Imagine if 80% of your job could be done from an iPad or tablet. Would you want to?
Apple CEO Tim Cook recently said yes and he thinks everyone sitting behind a PC should be able to as well. Like Macworld, Cook's claim inspired us to ask around the office, can a tablet be your main work device?
Yes, but what about Productivity?
Our sage Client Services Manager, Rob says it's theoretically possible for him to switch over to an iPad with a major exception, "I have a suspicion that my productivity would drop as navigating around the interface would probably be a lot harder".
Typing the odd email on an iPad is quick and easy but writing anything longer on a touch screen can be uncomfortable and take longer than using a physical keyboard.
Despite regular improvements to touch screen interfaces, they're still not as fast as devices designed for a keyboard and mouse.
External Device Support
Even if you are able to use your iPad with a dock, external monitor and Bluetooth keyboard, you'll still be forced to use the touchscreen to navigate. Android devices can support mice but apps are still designed with the touch screen in mind.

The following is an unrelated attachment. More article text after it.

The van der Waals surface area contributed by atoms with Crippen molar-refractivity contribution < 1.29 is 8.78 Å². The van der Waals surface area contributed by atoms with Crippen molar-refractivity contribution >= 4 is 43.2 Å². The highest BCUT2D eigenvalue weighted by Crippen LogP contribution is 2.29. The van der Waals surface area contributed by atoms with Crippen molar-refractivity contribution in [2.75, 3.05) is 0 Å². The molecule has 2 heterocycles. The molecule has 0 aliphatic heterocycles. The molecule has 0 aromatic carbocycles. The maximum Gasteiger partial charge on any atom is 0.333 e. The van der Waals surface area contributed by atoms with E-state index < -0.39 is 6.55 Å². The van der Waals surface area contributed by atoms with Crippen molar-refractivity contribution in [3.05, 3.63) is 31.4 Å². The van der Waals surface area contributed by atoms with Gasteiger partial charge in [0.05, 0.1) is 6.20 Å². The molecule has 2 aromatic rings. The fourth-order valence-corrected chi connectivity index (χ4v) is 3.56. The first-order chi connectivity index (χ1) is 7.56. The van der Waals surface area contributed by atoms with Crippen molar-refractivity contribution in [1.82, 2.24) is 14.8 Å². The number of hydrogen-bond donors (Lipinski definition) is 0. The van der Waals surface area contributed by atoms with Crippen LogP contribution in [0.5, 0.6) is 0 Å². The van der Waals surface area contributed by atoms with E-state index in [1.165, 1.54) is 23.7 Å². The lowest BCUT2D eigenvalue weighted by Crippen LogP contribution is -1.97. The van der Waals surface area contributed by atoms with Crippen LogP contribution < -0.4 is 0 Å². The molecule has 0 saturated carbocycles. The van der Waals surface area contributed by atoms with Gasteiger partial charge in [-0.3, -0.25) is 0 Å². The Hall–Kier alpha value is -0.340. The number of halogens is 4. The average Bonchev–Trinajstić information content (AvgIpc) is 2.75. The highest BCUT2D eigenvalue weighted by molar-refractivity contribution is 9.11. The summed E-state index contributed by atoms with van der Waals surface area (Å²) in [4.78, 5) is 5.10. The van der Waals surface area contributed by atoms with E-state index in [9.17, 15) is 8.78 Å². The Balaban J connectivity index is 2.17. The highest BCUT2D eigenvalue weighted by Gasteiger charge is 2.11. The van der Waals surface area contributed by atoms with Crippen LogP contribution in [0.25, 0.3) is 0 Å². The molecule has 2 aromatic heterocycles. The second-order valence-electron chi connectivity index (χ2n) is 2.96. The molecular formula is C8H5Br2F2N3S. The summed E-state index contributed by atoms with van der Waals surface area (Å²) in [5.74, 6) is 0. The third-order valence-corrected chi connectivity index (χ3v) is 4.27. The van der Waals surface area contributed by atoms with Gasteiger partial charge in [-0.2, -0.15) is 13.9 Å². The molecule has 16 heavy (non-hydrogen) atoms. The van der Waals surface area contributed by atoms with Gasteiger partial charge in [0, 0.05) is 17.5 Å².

No matter the case, it's unlikely any tablet docking setup will be as effective and quick as a PC.
In some cases, it simply won't work
Our Systems Engineer Graeme doesn't make excuses, using an iPad or tablet won't work for him. While he thinks it may work for others, not having a large or multiple screens with a keyboard and mouse operating a Windows environment, are too many deal-breakers. The software support he needs just isn't there.
Deploying tablets for your office will require mobile device management for any organised rollout and for using them for anything more intense than email. In many cases, a tablet solution will not prove any simpler or easier than any other BYOD program.
Although it's only just starting to reach our shores now, Microsoft's new Surface Pro 3 may strike the right balance of software and hardware support but it's still only early days for the device.
It's still difficult to see iPads replacing our office PCs and after all, Tim Cook still uses another device for 20% of his work.